Seventeen-year-old Revna is a factory worker, manufacturing war machines for the Union of the North. When she’s caught using illegal magic, she fears being branded a traitor and imprisoned. Meanwhile, on the front lines, Linné defied her father, a Union general, and disguised herself as a boy to join the army. They’re both offered a reprieve from punishment if they use their magic in a special women’s military flight unit and undertake terrifying, deadly missions under cover of darkness. Revna and Linné can hardly stand to be in the same cockpit, but if they can’t fly together, and if they can’t find a way to fly well, the enemy’s superior firepower will destroy them–if they don’t destroy each other first.
Factory mechanic Duke Crawford just wants to watch SportsCenter in peace. Unfortunately, living with four divorcee sisters doesn’t provide much silence, nor does it change his stance on relationships. But when a fellow commitment-phobe stumbles into his life, getting him good and worked up, he can’t deny his protective instincts.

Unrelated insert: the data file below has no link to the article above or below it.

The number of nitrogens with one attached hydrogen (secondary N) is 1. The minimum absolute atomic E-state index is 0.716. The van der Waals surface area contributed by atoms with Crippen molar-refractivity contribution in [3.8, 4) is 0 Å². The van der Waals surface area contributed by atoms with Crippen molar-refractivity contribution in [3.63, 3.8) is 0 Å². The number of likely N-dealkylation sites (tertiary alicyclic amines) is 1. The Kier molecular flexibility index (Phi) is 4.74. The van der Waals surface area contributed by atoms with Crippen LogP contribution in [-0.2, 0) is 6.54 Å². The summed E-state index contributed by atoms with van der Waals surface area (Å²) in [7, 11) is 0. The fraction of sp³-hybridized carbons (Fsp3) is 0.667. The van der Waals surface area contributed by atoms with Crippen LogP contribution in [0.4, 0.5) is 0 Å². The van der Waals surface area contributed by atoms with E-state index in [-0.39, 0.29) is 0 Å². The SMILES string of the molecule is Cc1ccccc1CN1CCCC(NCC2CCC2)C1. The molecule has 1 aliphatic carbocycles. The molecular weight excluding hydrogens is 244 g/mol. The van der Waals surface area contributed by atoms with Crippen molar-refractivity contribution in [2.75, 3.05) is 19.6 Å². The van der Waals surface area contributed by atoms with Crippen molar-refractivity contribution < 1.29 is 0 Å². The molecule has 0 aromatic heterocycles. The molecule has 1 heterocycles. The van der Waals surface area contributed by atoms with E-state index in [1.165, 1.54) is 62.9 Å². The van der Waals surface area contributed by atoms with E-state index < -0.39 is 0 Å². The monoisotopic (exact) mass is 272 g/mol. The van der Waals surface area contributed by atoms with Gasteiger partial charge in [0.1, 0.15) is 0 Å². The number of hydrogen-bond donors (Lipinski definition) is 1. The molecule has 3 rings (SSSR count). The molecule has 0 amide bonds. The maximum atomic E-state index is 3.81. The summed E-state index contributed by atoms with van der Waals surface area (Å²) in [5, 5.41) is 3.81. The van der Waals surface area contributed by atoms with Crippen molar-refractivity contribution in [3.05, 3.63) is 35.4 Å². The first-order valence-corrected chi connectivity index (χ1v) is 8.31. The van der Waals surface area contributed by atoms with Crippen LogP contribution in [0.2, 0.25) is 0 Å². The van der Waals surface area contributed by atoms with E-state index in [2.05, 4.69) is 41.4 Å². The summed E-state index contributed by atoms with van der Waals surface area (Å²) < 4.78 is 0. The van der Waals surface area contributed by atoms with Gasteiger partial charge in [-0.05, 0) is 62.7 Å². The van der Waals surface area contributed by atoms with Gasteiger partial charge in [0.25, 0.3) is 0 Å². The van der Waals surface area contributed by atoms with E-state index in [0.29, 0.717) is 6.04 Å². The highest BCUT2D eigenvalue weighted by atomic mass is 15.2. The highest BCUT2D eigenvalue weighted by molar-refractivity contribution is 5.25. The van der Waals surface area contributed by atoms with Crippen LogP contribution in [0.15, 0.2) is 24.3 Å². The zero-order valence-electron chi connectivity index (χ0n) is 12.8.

Samantha Waverly’s brother just put her in an impossible situation. The only way out? Marry huge, gruff, gladiator look-alike Duke—for show, of course. She doesn’t make promises—she knows too well how easily they can be broken—and this is no exception.
Molly and Miri Gill are twins. They look the same, act the same, sometimes even think the same. But they weren’t always twins. . . . Molly used to live in 1935, until Miri traveled back in time to save her from the clutches of Molly’s evil adoptive family. Only they know about the magic, and its power to set things right. So when home repairs unleash more unexpected magic from their very special, very magical old house, the girls set off on another time-traveling adventure to the Civil War where they race against the clock to save two unusual soldiers and come to terms with the truth about Molly’s real past.